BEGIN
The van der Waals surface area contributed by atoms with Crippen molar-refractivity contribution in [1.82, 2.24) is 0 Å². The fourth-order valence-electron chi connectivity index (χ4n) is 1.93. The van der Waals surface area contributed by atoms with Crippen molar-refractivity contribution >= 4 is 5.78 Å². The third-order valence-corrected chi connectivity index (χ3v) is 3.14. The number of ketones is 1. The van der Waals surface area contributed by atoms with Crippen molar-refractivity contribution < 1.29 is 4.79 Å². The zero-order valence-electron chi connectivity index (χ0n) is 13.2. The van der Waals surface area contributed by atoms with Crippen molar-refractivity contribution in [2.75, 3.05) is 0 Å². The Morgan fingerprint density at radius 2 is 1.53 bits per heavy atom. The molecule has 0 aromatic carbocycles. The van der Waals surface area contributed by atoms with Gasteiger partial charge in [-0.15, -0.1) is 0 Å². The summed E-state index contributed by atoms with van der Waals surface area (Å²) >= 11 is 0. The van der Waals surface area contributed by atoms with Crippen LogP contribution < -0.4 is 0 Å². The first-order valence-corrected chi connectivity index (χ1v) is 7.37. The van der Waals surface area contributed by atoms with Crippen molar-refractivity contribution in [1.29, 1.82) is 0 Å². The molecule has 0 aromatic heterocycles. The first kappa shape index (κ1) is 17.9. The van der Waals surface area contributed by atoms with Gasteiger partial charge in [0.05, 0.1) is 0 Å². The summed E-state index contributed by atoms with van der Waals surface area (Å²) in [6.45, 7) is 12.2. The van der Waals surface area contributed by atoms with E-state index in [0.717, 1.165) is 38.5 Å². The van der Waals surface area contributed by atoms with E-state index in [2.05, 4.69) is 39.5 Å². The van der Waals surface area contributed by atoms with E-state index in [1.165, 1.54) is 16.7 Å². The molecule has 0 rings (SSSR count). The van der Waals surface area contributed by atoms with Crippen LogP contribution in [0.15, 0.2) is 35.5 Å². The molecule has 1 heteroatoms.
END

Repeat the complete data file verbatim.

The van der Waals surface area contributed by atoms with Crippen molar-refractivity contribution in [1.82, 2.24) is 0 Å². The fourth-order valence-electron chi connectivity index (χ4n) is 1.93. The van der Waals surface area contributed by atoms with Crippen molar-refractivity contribution >= 4 is 5.78 Å². The third-order valence-corrected chi connectivity index (χ3v) is 3.14. The number of ketones is 1. The van der Waals surface area contributed by atoms with Crippen molar-refractivity contribution < 1.29 is 4.79 Å². The zero-order valence-electron chi connectivity index (χ0n) is 13.2. The van der Waals surface area contributed by atoms with Crippen molar-refractivity contribution in [2.75, 3.05) is 0 Å². The Morgan fingerprint density at radius 2 is 1.53 bits per heavy atom. The molecule has 0 aromatic carbocycles. The van der Waals surface area contributed by atoms with Gasteiger partial charge in [-0.15, -0.1) is 0 Å². The summed E-state index contributed by atoms with van der Waals surface area (Å²) >= 11 is 0. The van der Waals surface area contributed by atoms with Crippen LogP contribution < -0.4 is 0 Å². The first-order valence-corrected chi connectivity index (χ1v) is 7.37. The van der Waals surface area contributed by atoms with Crippen molar-refractivity contribution in [1.29, 1.82) is 0 Å². The molecule has 0 aromatic heterocycles. The first kappa shape index (κ1) is 17.9. The van der Waals surface area contributed by atoms with Gasteiger partial charge in [0.05, 0.1) is 0 Å². The summed E-state index contributed by atoms with van der Waals surface area (Å²) in [6.45, 7) is 12.2. The van der Waals surface area contributed by atoms with E-state index in [0.717, 1.165) is 38.5 Å². The van der Waals surface area contributed by atoms with E-state index in [2.05, 4.69) is 39.5 Å². The van der Waals surface area contributed by atoms with E-state index in [1.165, 1.54) is 16.7 Å². The molecule has 0 rings (SSSR count). The van der Waals surface area contributed by atoms with Crippen LogP contribution in [0.15, 0.2) is 35.5 Å². The molecule has 1 heteroatoms.